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Hearing

How Do I Know if My Child Can Hear Me?

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You can get a good idea of how well your child can hear by watching how they respond to your voice and othe​​r sounds.

See the chart below for some hearing milestones that most children will go through.

Age Range
Hearing Milestones (For most children)
​0 and​ 3 months
  • recognize their parents’ voices and quiet down when you talk to them
  • stir or wake up when sleeping quietly and someone talks or there’s a sudden noise
  • respond to sound by startling, blinking, crying, quieting, or with a change in breathing
​4 and 6 months
  • recognize familiar voices and quiet down when you talk to them
  • babble for attention and use vocal play (making sounds for fun)
  • turn their head toward voices and interesting sounds
  • enjoy musical toys or toys that make noise
  • stir or wake up when sleeping quietly and someone talks or there’s a sudden noise
​7 and 12 months
  • enjoy musical or noise-making toys
  • understand “no” and “bye-bye”
  • imitate speech sounds
  • turn towards nearby sounds
  • make 4 or more speech sounds
  • make gestures to help communicate
​12 and 18 months
  • sometimes startle when there’s a sudden loud noise
  • turn towards nearby sounds
  • follow simple directions (e.g., “Go get your coat.”)
  • use single words (they may not clearly pronounce the words, but they know what they mean)
​18 to 24 months
  • follow simple instructions (e.g., “Go get your book.”)
  • use their own name
  • say about 40 to 50 words but understood many more
  • may combine words into short 2 word phrases
  • point to body parts when asked
​By 24 months
  • use at least 50 words consistently and can use them in simple sentences
  • can speak well enough so that adults who don’t know them can understand at least half of what they’re saying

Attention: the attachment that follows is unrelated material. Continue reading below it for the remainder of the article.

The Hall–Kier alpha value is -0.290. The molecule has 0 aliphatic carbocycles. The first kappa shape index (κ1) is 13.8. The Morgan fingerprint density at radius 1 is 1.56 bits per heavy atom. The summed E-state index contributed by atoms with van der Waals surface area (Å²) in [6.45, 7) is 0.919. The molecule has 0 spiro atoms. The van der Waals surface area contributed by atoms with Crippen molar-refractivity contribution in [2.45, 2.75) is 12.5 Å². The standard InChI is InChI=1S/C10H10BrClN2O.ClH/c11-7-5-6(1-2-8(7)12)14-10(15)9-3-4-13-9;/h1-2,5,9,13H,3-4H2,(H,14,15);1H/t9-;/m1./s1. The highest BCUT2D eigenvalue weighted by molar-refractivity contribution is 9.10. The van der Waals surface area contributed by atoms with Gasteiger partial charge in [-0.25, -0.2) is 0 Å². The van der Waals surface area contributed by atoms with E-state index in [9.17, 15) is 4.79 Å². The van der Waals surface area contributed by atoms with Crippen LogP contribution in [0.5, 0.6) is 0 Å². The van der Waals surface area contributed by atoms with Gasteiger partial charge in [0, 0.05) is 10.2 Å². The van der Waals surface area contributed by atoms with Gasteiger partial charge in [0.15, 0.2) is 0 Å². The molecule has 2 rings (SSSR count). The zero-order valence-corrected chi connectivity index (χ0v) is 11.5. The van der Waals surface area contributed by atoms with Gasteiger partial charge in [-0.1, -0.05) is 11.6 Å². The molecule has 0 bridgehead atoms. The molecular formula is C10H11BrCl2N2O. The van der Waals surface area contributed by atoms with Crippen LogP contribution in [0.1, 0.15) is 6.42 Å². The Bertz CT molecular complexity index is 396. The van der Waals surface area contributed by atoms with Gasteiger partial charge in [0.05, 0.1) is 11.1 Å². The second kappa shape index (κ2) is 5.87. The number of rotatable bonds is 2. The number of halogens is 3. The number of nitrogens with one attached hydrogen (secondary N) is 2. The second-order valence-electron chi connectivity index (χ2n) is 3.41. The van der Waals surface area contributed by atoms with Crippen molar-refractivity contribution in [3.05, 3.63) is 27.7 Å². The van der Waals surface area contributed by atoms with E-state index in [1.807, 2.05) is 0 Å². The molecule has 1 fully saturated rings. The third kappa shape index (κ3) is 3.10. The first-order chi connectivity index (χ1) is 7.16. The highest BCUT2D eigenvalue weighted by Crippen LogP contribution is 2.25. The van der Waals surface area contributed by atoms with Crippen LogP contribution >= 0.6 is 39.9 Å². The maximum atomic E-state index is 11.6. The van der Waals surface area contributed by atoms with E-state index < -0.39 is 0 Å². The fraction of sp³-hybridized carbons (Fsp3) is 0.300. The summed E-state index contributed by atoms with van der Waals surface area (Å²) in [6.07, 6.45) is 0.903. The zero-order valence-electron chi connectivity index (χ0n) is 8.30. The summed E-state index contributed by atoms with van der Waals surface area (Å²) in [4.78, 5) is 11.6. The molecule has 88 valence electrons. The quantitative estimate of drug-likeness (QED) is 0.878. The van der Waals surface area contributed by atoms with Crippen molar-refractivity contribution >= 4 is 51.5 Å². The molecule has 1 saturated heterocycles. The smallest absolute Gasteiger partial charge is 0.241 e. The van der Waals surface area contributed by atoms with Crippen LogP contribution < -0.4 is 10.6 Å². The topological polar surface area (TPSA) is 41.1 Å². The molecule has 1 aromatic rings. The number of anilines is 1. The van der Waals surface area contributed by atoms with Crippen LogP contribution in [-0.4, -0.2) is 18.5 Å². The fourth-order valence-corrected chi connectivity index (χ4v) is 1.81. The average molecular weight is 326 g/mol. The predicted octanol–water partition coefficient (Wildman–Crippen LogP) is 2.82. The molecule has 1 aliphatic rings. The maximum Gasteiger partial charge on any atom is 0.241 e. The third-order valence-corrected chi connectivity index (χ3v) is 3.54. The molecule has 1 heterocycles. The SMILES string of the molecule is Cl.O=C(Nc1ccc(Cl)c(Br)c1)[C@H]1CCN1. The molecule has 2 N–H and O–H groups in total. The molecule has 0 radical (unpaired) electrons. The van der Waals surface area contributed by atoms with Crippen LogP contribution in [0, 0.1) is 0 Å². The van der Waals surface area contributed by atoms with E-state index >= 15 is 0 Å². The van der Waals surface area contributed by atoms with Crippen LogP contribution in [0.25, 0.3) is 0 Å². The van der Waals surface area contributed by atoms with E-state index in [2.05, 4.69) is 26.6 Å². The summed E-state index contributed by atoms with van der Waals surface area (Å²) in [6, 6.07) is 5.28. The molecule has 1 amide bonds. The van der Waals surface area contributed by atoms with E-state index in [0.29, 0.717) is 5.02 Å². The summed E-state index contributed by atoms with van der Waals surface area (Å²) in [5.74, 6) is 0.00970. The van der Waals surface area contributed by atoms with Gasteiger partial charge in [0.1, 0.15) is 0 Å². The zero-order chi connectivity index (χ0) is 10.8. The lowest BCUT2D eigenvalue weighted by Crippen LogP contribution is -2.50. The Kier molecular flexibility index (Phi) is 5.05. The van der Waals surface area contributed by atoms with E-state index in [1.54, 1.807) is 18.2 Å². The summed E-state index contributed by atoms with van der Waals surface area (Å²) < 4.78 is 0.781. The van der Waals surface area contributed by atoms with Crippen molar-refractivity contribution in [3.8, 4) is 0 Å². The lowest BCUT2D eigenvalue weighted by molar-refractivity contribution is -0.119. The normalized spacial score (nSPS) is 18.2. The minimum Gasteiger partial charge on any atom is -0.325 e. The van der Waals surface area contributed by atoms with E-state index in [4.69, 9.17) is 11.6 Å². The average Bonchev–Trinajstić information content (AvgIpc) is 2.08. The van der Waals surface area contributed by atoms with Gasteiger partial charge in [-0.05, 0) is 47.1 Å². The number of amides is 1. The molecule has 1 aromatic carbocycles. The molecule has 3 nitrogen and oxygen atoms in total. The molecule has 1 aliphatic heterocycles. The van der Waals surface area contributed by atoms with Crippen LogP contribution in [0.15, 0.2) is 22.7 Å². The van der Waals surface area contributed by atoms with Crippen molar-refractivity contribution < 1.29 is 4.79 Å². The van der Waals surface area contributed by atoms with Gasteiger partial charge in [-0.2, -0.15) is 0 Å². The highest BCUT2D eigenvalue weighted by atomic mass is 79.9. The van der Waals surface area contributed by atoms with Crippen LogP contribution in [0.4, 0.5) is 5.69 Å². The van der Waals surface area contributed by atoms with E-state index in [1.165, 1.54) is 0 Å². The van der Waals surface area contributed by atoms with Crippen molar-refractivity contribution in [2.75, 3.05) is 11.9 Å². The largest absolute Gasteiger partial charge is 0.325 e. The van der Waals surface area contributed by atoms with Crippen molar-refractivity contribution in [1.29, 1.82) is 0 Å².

• are able to sit and listen to story books
​Over 24 months
  • can speak well enough so that adults who don’t know them can understand at least half of what they’re saying. They will continue to get better so that by 4 years of age adults will be able to understand almost everything they say
  • are alert to sounds in their environment
  • respond to someone talking, even if they can’t see them (it’s easier for them when there are no distractions)
  • respond to voices on the telephone
  • keep learning new words and can use them to communicate


There are many things you can do to encourage your child’s speech and language development.

  • Talk to your baby while doing your daily activities (e.g., dressing, bathing, feeding, playing).
  • Use your baby’s name and be consistent with the name you use.
  • Respond to the sounds your child makes.
  • Sing to your baby as you play or snuggle for quiet time.
  • Talk to your baby during daily activities and name the objects they touch.
  • Read colourful books together and talk about the pictures.
  • Sing songs and nursery rhymes.
  • Make fun sounds to see if they will imitate you.
  • Listen to your baby. Make eye contact and respond to the sounds they make.
  • Play games with your baby such as “pat-a-cake” and “peek-a-boo”.

As your child gets older, speak simply and clearly about what you’re doing during your daily activities. Listen and respond to what your child’s saying. Read to your child every day.

Your older child may have some hearing loss if they:

  • intently watch the face of the person speaking
  • say “What?” or “Huh?” a lot
  • have trouble understanding speech in group activities
  • have trouble hearing the television, radio, or music when others find it easy to hear

Additional Information

If your child is having problems with their speech and language development, it could mean they have a hearing problem. If you have any concerns about your child’s responses to sound or their speech and language development, talk to your family doctor and ask for your child to be assessed by an audiologist and/or a speech-language pathologist.​​​​​​​

Where to go get help

For more information about how speech-language pathologists and audiologists can help, contact:

  • Your doctor, public health nurse, or other health provider
  • Your local health centre

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